76. 76
    LAO says:

    @efgoldman: my team got knocked out but I’m really enjoying this game and the rest of the playoffs. The Stanley cup playoffs are my favorite professional championship. I say this as a huge baseball fan.

  77. 77
    polyorchnid octopunch says:

    @seaboogie: I always find it amazing that the freedumb-loving RWNJ trolls are always such boot lickers.

  78. 78

    Shooting at tires increases the chance of ricochets from the pavement to innocent bystanders, esp. if the car is moving & the LEOs are as incompetent at shooting as they are at the rest of their duties.

    (Just kidding: No one is innocent!)

  79. 79
    Amaranthine RBG says:

    Okay, nobody here is willing to argue that it is always wrong to shoot potentially dangerous drivers in the head, so is there anything about this incident that suggest that the agents did something wrong?

  80. 80
    Omnes Omnibus says:

    @Amaranthine RBG: Binary again.

  81. 81
    Keith G says:

    Better if moving vehicles are not shot at unless exceptional circumstances.

    Real life ain’t like the movies. Officers shooting at tires especially with short barreled arms will miss a lot of the time. Those errant rounds will be banking off metal and/or cement. That is why many jurisdictions discourage such action. So does the FBI, it seems.
    @scav:

    Explain the magic step where out of control cars with suitably shot drivers are suddenly incapable of harming the people they are hypothesized (congratulations on that balletic long jump, by the by) to be aiming at.

    I donno, but maybe it is possible that the car with the then disabled driver was likely to do less damage than that car being under the control of a fully able driver who was operating with malicious intent.

    But I was not there. I do wonder if this “Tires are more protected from the police than black men” is a valid conclusion from this incident.

  82. 82
    Amaranthine RBG says:

    @Omnes Omnibus: You might want to look up that word before you try to use it in a sentence.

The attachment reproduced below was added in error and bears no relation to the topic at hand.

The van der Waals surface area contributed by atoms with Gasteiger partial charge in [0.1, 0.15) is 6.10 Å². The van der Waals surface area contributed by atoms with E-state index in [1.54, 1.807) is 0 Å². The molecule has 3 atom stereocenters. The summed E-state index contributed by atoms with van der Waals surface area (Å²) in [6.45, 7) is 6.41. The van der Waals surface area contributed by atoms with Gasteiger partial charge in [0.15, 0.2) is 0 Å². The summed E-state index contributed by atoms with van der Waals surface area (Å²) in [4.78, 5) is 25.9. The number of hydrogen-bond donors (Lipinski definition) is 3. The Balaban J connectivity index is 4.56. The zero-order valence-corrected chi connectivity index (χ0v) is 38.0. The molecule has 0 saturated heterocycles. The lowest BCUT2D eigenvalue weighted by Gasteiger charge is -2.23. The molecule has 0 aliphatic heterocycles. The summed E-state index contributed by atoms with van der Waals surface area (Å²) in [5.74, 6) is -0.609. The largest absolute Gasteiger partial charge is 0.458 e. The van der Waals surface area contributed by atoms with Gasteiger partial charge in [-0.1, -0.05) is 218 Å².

83. 83
    Adam L Silverman says:

    @efgoldman: @LAO: Sorry, right as you inquired I started doing a bunch of work required paperwork online through a portal. And they’ve changed the portal since the last time, so I had to go back in and clarify and expand upon information that had previously been entered, and which I’m sure now contradicts past information I’d entered and certified the last time I had to do this. It took about three and a half hours and I’m getting ready to crash out for the evening.

  84. 84
    Paul in KY says:

    @scav: All should have been cited, but shooting at tire will usually make a ricochet, which can go anywhere.

  85. 85
    Stan says:

    Agreed, shooting at a tire will almost always produce misses that can go anywhere, including into bystanders.

    Shooting into the vehicle in an attempt to kill the driver is equally likely to miss the (relatively small) target of the driver but is also much more likely to be contained within the vehicle, so at least no one else is nearly as likely to get hurt.

    Pistols are hard to shoot accurately. Golly, maybe we should shoot them less often.

  86. 86
    Ol'Froth says:

    My department’s policy forbids shooting at moving vehicles or its occupants unless said vehicle is being used as a weapon directed at the public or officers. In other words, the driver has to be placing others in danger of death or serious bodily injury to justify the discharge of a weapon at the vehicle or driver.